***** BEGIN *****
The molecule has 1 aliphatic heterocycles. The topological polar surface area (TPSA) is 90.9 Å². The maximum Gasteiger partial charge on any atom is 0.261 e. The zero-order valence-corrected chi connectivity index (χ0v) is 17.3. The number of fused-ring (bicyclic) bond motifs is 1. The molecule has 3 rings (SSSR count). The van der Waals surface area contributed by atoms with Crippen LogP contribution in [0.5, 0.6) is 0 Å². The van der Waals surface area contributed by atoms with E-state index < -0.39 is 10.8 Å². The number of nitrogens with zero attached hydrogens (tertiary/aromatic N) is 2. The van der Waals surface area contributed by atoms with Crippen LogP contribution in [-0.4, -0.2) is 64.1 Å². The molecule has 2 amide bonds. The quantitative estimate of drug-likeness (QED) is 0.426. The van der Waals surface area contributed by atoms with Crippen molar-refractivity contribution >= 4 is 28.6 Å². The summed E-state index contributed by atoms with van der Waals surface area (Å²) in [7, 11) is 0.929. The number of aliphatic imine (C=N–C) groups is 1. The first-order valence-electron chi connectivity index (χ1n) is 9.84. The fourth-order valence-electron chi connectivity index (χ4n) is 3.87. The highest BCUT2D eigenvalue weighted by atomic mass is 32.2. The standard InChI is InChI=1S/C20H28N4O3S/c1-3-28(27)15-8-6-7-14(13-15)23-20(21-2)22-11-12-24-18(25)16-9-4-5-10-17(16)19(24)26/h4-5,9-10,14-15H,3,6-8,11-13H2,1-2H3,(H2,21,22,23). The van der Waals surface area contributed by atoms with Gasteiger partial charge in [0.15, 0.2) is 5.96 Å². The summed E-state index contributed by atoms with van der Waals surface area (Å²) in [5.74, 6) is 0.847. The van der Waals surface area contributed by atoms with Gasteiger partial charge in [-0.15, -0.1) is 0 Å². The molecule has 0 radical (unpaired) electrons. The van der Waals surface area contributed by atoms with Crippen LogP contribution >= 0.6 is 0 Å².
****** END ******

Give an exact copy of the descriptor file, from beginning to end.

The molecule has 1 aliphatic heterocycles. The topological polar surface area (TPSA) is 90.9 Å². The maximum Gasteiger partial charge on any atom is 0.261 e. The zero-order valence-corrected chi connectivity index (χ0v) is 17.3. The number of fused-ring (bicyclic) bond motifs is 1. The molecule has 3 rings (SSSR count). The van der Waals surface area contributed by atoms with Crippen LogP contribution in [0.5, 0.6) is 0 Å². The van der Waals surface area contributed by atoms with E-state index < -0.39 is 10.8 Å². The number of nitrogens with zero attached hydrogens (tertiary/aromatic N) is 2. The van der Waals surface area contributed by atoms with Crippen LogP contribution in [-0.4, -0.2) is 64.1 Å². The molecule has 2 amide bonds. The quantitative estimate of drug-likeness (QED) is 0.426. The van der Waals surface area contributed by atoms with Crippen molar-refractivity contribution >= 4 is 28.6 Å². The summed E-state index contributed by atoms with van der Waals surface area (Å²) in [7, 11) is 0.929. The number of aliphatic imine (C=N–C) groups is 1. The first-order valence-electron chi connectivity index (χ1n) is 9.84. The fourth-order valence-electron chi connectivity index (χ4n) is 3.87. The highest BCUT2D eigenvalue weighted by atomic mass is 32.2. The standard InChI is InChI=1S/C20H28N4O3S/c1-3-28(27)15-8-6-7-14(13-15)23-20(21-2)22-11-12-24-18(25)16-9-4-5-10-17(16)19(24)26/h4-5,9-10,14-15H,3,6-8,11-13H2,1-2H3,(H2,21,22,23). The van der Waals surface area contributed by atoms with Gasteiger partial charge in [0.15, 0.2) is 5.96 Å². The summed E-state index contributed by atoms with van der Waals surface area (Å²) in [5.74, 6) is 0.847. The van der Waals surface area contributed by atoms with Gasteiger partial charge in [-0.15, -0.1) is 0 Å². The molecule has 0 radical (unpaired) electrons. The van der Waals surface area contributed by atoms with Crippen LogP contribution >= 0.6 is 0 Å².